By Neil Innes
“Everything terrible is something that needs our love.” Opening with this line by Rilke, White God tells the story of a young girl Lilli (Zsófia Psotta) whose strict father (Sándor Zsótér) exiles her beloved dog Hagen.
This excellent Cannes-premiering film, a parable for Hungary’s downtrodden, mirrors the dog’s intense trip with Lilli’s as she begins to buck against the authorities in her life. When Hagen is trained to kill for Budapest’s dog fighting underworld, this dark version of Lassie bares its teeth and turns spectacularly into something else entirely. It’s a twisting, snarling film: part social commentary, part horror, part Homeward Bound-inspired doggie adventure.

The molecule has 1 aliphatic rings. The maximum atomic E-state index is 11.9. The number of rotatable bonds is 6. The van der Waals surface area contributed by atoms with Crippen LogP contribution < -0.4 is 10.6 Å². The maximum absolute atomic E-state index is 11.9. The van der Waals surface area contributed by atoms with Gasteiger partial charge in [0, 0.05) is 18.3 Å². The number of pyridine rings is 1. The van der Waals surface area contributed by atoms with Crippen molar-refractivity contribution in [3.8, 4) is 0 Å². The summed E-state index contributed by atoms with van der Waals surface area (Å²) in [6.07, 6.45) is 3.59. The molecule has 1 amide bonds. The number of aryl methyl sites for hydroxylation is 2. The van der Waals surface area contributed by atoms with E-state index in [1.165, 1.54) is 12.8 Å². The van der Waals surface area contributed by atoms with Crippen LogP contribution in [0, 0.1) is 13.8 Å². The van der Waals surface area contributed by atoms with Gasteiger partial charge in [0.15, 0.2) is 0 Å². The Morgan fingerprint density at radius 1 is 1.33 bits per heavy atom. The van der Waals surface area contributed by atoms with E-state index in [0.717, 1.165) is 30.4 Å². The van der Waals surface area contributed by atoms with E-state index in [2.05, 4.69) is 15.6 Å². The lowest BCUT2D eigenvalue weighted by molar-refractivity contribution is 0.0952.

The most incredible thing about it though, apart from its jaw-dropping first scene (in which 200 real dogs run amok in a deserted city) is that director Kornél Mundruczó effortlessly presents an incredibly touching movie by way of the terror of Hitchcock or Romero.
(Shown in Hungarian with Spanish subtitles.)